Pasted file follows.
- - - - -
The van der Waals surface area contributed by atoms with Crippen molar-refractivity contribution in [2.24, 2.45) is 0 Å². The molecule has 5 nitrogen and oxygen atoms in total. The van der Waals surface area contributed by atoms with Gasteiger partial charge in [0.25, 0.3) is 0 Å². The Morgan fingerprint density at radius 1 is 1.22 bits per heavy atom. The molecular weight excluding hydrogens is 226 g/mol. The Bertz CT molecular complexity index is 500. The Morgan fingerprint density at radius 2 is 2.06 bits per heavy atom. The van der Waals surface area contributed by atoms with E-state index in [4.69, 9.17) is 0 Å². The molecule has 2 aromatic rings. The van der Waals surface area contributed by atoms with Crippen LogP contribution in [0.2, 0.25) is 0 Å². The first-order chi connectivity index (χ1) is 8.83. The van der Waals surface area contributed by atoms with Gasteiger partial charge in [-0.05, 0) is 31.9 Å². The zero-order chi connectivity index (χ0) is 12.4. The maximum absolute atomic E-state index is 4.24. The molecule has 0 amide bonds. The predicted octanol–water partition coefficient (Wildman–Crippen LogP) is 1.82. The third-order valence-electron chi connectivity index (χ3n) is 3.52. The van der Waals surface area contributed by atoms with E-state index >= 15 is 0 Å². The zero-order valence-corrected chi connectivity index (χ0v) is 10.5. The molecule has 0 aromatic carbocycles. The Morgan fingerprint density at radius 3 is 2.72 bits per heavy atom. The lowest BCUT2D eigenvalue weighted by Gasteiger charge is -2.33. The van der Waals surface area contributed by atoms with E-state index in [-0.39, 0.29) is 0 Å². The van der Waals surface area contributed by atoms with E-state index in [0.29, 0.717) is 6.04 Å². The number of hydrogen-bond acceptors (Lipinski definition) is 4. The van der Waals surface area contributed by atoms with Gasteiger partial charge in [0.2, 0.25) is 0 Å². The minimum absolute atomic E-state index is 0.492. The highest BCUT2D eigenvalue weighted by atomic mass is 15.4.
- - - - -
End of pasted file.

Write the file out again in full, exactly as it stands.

The van der Waals surface area contributed by atoms with Crippen molar-refractivity contribution in [2.24, 2.45) is 0 Å². The molecule has 5 nitrogen and oxygen atoms in total. The van der Waals surface area contributed by atoms with Gasteiger partial charge in [0.25, 0.3) is 0 Å². The Morgan fingerprint density at radius 1 is 1.22 bits per heavy atom. The molecular weight excluding hydrogens is 226 g/mol. The Bertz CT molecular complexity index is 500. The Morgan fingerprint density at radius 2 is 2.06 bits per heavy atom. The van der Waals surface area contributed by atoms with E-state index in [4.69, 9.17) is 0 Å². The molecule has 2 aromatic rings. The van der Waals surface area contributed by atoms with Crippen LogP contribution in [0.2, 0.25) is 0 Å². The first-order chi connectivity index (χ1) is 8.83. The van der Waals surface area contributed by atoms with Gasteiger partial charge in [-0.05, 0) is 31.9 Å². The zero-order chi connectivity index (χ0) is 12.4. The maximum absolute atomic E-state index is 4.24. The molecule has 0 amide bonds. The predicted octanol–water partition coefficient (Wildman–Crippen LogP) is 1.82. The third-order valence-electron chi connectivity index (χ3n) is 3.52. The van der Waals surface area contributed by atoms with E-state index >= 15 is 0 Å². The zero-order valence-corrected chi connectivity index (χ0v) is 10.5. The molecule has 0 aromatic carbocycles. The Morgan fingerprint density at radius 3 is 2.72 bits per heavy atom. The lowest BCUT2D eigenvalue weighted by Gasteiger charge is -2.33. The van der Waals surface area contributed by atoms with E-state index in [-0.39, 0.29) is 0 Å². The van der Waals surface area contributed by atoms with E-state index in [0.29, 0.717) is 6.04 Å². The number of hydrogen-bond acceptors (Lipinski definition) is 4. The van der Waals surface area contributed by atoms with Gasteiger partial charge in [0.2, 0.25) is 0 Å². The minimum absolute atomic E-state index is 0.492. The highest BCUT2D eigenvalue weighted by atomic mass is 15.4.